Virtual Environmental and Humanitarian Adviser Tool – (VEHA Tool) is a tool
to easily integrate environmental considerations in humanitarian response. Field Implementation guidances are useful for the design and execution of humanitarian activities in the field.

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VEHA - Field Implementation Guidance

Water supply, Sanitation and Hygiene Promotion (WASH)
Vector control
Vector control
Biological and non-chemical control of vectors at settlement, household and personal levels

Biological and non-chemical control of vectors at settlement, household and personal levels


Environmental factors causing/contributing to the needs and affecting the humanitarian activity

Climatic factors affect vector population and breeding. For example, with warmer temperatures vector populations may increase because vectors that are cold-blooded do better in a warmer environment. Also, meteorological factors affect the incidence, transmission season duration, and spread of vector-borne diseases. In addition to this, human activity can facilitate vector breeding with water storage, mining, deforestation, and poor waste management.

Chemical control can generate pollution and environmental degradation that may intensify environmental health risks and create harmful living conditions for the affected population and host communities. Pollution of the water, soil, and the air is a threat to human health and wellbeing and exacerbates poverty and inequality. Pollution also affects animals and plants, thus degrading natural ecosystems and their ability to provide essential natural services and resources for society. The economic burden of pollution is significant, and the cost of rehabilitation of degraded environments is often prohibitive. Similarly, while biological control avoids chemical pollution of the environment, there may be operational limitations and undesired ecological consequences if the impact of the environment modification is not well defined and the method is poorly calibrated. Biological control methods are only effective against the immature stages of vector mosquitoes and are typically restricted to use in large concrete or glazed clay water-storage containers or wells.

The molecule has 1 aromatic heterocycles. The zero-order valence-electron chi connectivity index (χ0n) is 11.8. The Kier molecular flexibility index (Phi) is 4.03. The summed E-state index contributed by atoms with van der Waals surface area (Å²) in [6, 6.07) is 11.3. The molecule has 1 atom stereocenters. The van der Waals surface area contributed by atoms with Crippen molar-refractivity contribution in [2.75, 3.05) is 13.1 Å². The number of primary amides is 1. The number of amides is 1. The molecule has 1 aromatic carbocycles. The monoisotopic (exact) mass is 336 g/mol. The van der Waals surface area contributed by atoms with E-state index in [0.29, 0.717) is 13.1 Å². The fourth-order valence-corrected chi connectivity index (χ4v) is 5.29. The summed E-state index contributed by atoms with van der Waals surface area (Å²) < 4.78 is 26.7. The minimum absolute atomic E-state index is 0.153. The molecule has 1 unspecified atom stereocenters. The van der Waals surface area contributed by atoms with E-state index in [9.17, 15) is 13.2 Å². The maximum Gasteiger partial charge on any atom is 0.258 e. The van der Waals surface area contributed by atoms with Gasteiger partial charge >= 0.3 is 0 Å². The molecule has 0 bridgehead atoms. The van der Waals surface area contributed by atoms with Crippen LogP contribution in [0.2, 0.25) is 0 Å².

Gender, age, disability and HIV/AIDS implications

The willingness of local communities to accept the introduction of organisms into water containers is essential.

Community involvement is desirable when distributing the control organisms and in monitoring and restocking containers when necessary.


Environmental impact categories

Loss of biodiversity and ecosystems
Soil pollution
Air pollution

Summary of Impacts
Summary of potential environmental impacts

Reduce waste and pollution

Impact detail
Detailed potential environmental impact information

The use of natural or biological controls for the management of disease vectors can reduce waste and pollution from the use of chemicals.


Summary of environmental activities

Remove sources of standing/tagnant water

Sweep up debris/waste from hardstanding and dispose appropriately

Clean areas using natural soap, vinegar, or lemon juice

Create appropriate barriers for the remaining vectors to further eliminate contact with humans, such as mosquito nets, or covers for standing water.

Detailed guidance for implementing suggested environmental activities

1. Remove or reduce the locations where vectors breed to reduce the number of vectors threatening humans such as standing/stagnant water

2. Daily removal of garbage and food waste.•Avoid source areas (1 to 2 km upwind from vector breeding sites such as lakes and marshes). Drain temporary water bodies if possible.

·   Seal latrines, septic systems, and drain fields.
·  Collect excreta and organic waste including rotting fruit to remove breeding sites.